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Environmental Assessment

Cytochrome P450-Dependent Metabolism of Trichloroethylene in the Rat Kidney

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The metabolism of trichloroethylene (Tri) by cytochrome P450 (P450) was studied in microsomes from liver and kidney homogenates and from isolated renal proximal tubular (PT) and distal tubular (DT) cells from male Fischer 344 rats. Chloral hydrate (CH) was the only metabolite consistently detected and was used as a measurement of P450-dependent metabolism of Tri. Pretreatment of rats with pyridine increased CH formation in both liver and kidney microsomes, whereas pretreatment of rats with clofibrate increased CH formation only in kidney microsomes. Pyridine increased CYP2E1 expression in both liver and kidney microsomes, whereas clofibrate had no effect on hepatic but increased renal CYP2E1 and CYP2C11 protein levels. These results suggest a role for CYP2E1 in both the hepatic and renal metabolism of Tri and a role for CYP2C11 in the renal metabolism of Tri. Studies with the general P450 inhibitor SKF-525A and the CYP2E1competetive substrate chloroxazone provided additional support for the role of CYP2E1 in both tissues. CH formation was higher in PTcells than in DTcells and was time and reduced nicotinamide adenine dinucleotide phosphate (NADPH) dependent. However, pretreatment of rats with either pyridine or clofibrate had no effect on CYP2E1 or CYP2C11 protein levels or on CH formation is isolated cells. These data show for the first time that Tri can be metabolized to at least one of its P450 metabolites in the kidneys and quantitate the effect of P450 induction on Tri metabolism in the rat kidney.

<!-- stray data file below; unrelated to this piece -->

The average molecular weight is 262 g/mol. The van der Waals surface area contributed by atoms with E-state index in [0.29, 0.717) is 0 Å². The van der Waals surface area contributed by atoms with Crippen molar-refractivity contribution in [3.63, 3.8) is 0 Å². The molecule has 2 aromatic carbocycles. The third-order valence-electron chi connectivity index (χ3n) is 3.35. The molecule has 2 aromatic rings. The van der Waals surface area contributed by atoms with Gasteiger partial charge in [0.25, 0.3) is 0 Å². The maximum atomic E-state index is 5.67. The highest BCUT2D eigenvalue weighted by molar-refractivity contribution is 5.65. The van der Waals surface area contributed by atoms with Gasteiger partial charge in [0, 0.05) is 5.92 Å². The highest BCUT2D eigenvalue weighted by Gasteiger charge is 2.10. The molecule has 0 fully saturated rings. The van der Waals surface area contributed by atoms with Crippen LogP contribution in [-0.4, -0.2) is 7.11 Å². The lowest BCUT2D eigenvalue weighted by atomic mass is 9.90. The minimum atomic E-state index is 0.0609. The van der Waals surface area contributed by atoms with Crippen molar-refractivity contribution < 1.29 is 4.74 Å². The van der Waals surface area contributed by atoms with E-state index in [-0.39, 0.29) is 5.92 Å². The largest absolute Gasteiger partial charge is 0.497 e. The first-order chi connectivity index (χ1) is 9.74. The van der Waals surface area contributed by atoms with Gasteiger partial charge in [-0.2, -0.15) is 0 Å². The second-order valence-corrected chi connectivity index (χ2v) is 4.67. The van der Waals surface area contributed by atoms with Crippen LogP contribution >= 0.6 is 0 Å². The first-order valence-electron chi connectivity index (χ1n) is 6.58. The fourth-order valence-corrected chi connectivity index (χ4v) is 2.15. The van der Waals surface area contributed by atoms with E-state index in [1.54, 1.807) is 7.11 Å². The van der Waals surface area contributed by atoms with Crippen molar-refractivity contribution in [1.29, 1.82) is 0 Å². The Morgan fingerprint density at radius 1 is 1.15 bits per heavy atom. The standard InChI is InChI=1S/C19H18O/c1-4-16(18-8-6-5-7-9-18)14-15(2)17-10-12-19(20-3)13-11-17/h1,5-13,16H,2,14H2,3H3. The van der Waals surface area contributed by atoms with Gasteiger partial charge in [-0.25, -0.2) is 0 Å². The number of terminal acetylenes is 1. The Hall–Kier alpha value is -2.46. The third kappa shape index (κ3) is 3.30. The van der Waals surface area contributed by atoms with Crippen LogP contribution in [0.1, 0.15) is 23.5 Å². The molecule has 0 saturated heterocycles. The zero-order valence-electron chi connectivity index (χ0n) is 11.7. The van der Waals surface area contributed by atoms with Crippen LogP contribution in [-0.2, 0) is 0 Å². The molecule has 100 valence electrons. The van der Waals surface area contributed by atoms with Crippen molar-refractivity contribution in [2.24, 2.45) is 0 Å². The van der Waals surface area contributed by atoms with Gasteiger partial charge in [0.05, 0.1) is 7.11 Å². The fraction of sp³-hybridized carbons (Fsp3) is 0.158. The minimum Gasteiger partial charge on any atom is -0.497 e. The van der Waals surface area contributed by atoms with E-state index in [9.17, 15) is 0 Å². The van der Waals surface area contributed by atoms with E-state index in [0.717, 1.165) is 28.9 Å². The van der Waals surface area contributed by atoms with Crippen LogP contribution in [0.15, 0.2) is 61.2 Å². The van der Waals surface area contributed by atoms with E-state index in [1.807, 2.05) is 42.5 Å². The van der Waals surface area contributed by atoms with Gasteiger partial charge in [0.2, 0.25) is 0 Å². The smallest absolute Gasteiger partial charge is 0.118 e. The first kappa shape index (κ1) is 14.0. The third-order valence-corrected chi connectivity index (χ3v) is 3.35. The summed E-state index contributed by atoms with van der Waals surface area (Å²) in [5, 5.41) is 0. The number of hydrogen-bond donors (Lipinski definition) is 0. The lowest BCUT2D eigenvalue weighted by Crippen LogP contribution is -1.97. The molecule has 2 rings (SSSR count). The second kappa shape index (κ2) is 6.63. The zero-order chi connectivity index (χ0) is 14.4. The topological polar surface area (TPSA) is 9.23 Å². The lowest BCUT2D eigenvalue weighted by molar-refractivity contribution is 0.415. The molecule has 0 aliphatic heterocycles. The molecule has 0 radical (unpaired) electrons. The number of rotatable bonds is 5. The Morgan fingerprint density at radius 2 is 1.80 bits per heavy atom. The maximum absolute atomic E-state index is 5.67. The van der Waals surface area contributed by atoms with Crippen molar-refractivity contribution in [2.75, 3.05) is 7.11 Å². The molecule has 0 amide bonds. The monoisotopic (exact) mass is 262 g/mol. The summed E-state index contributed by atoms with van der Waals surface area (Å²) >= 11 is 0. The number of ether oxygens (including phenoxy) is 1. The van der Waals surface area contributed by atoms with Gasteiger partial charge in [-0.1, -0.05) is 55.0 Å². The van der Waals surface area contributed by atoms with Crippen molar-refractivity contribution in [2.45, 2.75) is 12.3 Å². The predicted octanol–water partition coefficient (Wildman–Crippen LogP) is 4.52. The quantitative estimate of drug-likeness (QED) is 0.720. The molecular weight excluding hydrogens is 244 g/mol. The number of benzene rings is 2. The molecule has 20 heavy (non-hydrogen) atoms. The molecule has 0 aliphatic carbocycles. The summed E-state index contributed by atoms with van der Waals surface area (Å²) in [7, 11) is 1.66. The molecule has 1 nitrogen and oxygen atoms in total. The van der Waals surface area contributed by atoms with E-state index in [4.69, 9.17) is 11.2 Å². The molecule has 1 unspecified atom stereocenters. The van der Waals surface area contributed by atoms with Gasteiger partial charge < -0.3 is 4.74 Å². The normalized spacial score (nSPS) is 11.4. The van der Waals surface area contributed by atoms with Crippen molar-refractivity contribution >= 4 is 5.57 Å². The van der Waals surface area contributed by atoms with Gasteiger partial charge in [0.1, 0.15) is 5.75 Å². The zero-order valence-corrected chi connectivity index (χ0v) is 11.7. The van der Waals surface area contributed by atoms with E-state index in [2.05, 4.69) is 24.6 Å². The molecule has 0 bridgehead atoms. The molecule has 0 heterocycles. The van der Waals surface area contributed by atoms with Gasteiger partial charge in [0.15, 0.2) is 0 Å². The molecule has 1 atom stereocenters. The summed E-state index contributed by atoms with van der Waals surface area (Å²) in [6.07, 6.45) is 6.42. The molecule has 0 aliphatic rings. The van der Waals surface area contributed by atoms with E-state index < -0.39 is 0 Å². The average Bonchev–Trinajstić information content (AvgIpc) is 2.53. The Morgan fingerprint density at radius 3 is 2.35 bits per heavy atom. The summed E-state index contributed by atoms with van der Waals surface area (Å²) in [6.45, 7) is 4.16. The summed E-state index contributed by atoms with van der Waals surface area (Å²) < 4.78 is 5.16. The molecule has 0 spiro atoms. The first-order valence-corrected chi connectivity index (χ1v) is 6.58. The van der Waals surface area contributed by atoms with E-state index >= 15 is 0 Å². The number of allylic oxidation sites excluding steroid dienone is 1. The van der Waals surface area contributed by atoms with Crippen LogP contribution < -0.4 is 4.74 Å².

Keywords:trichloroethylene; kidney; metabolism; cytochrome P450; proximal tubular cells; enzyme induction.

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Cummings, B. S., J. C. Parker, AND L. H. Lash. Cytochrome P450-Dependent Metabolism of Trichloroethylene in the Rat Kidney. TOXICOLOGICAL SCIENCES 60(1):11-19, (2001).

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